Strikes and transport stoppages: what opportunities for our modes of transport ?

The transport strike at the end of 2019 led to the emergence of alternatives to the car and the usual means of transport, and initiatives are multiplying to ensure that people can travel from home to work. This strike allows us to question our resilience in the face of the transport stoppage and to bring out new low-carbon solutions, which ones?

According to the 2018 study by the Mobility Observatory, 70% of French people living in urban areas, with more than 50,000 inhabitants, regularly use public transport (buses, TER, metro, tramway and RER). Only 14% of users use public transport for environmental reasons (7% in 2015) compared to 46% for practical reasons (paid parking, traffic jams, etc.).

In addition, the study shows that 81% of travelers who changed modes of travel due to strikes did so on an ad hoc basis (compared to 84% in 2017) and 19% on a sustainable basis (compared to 16% in 2016). Among the latter, who change their means of transport permanently following this type of difficult episode, it is often walking that is adopted after having tested it in the absence of means of transport (54%).


Alternatives for transport: long distance or last kilometre?

Dealing with a public transport stop is not the same whether you are in a large urban area or in a rural area.

When the number of kilometres to be covered exceeds the distance of a daily walk or bike ride, other solutions emerge: take a car that is often left in the garage, bus, carpooling, car-sharing or even free-floating (scooters, bicycles and scooters). All these solutions have their advantages and opportunities according to our needs and especially according to our possibilities. Indeed, inequalities between cities, close suburbs and the greater suburbs are all the more evident in these situations.

Finally, walking and cycling remain the undeniable sure values for people living in the city centre! For some, stopping public transport is even an opportunity to get back into sport by jogging to the office or cycling for miles. It is also an opportunity to rediscover your city, to walk in unknown neighbourhoods, to cross new parks and green spaces, etc.

Another means of transport that we think less of is the bato-bus, which is very practical in Paris, think about it!


Alternatives for work: a screen, a chair and an internet connection?

If transport modalities change, the way of working changes as well and new alternatives exist.

Telework has recently become a part of company agreements, and has become a standard practice and undeniably appears to be a solution during periods of transport stoppage.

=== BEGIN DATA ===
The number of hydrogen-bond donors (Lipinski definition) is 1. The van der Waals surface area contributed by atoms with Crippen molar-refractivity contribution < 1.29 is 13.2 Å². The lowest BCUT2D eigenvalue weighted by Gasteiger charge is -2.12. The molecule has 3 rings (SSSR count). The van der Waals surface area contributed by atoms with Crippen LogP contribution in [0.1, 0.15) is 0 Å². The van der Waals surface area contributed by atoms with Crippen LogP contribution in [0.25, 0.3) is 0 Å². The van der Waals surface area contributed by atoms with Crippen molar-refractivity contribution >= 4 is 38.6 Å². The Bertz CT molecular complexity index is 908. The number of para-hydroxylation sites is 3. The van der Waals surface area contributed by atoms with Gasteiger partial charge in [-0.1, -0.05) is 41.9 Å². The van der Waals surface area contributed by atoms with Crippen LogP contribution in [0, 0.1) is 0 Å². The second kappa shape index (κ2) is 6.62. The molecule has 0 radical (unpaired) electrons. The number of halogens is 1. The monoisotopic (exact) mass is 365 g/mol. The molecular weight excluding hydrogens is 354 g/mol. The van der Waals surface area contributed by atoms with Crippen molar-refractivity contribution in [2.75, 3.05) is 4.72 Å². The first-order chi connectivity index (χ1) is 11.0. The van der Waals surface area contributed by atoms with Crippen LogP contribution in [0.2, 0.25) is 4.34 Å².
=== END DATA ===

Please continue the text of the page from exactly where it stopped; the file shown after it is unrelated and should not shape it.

But beyond teleworking at home alone, coworking spaces or “third places” halfway between home and work are now well established solutions in our cities that limit our travel. We even see coworking offers allowing you to work in different spaces belonging to the same operator (see interview with the founder of Patchwork – link to put) and thus to go to the one closest to your home or to the appointments scheduled during the day.

We regularly refer to “Office As A Service” in reference to digital models of “Software As A Service” or SaaS (Software as a Service). The idea is no longer to offer fixed office space but to offer the possibility of working according to one’s needs and location. The primary objective of this type of offer is to adapt to the changing needs of companies over time, but it is also an opportunity to respond to mobility issues in the event of public transport stops.


As A Service Housing: an option to study?

And if some people are unable to find offices close to their homes, why not think about solutions to provide housing close to their offices? In the same spirit as the “Office as a Service”, “Housing as a Service” would allow users to have housing adapted to the different stages of a household’s life (celibacy, couple life, children, children’s departure, separations, etc.). This reflection, which is increasingly present today due to the constant changes in households, could also be a solution in the event of transport stoppages by allowing users to have housing close to their offices for specific periods of time.

We also see that many workers are looking for emergency accommodation solutions to avoid transport during strikes (reception by other employees, Airbnb, hotel, etc.)

Thus the reflections are no longer focused on the real estate as such but on its use. Today and especially tomorrow, a building could be a place of work, a place of life or both at the same time, on the same floor, in the same room thanks to some ingenious arrangements.

In times of strike and transport stoppages, all these alternative solutions also make it possible to fight against transport saturation and meteorological hazards. All these are opportunities to use them over the long term and to anchor them in our habits to reduce our environmental footprint.

[1] Observatoire de la mobilité 2018, Union des Transports Publics et Ferroviaires, https://bit.ly/35BfaCC

[2] Spring 2018 strikes related to the New Rail Pact Act.

Article researched and written by the Green Soluce team for Urban Chronicles™

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Green SoluceStrikes and transport stoppages: what opportunities for our modes of transport ?
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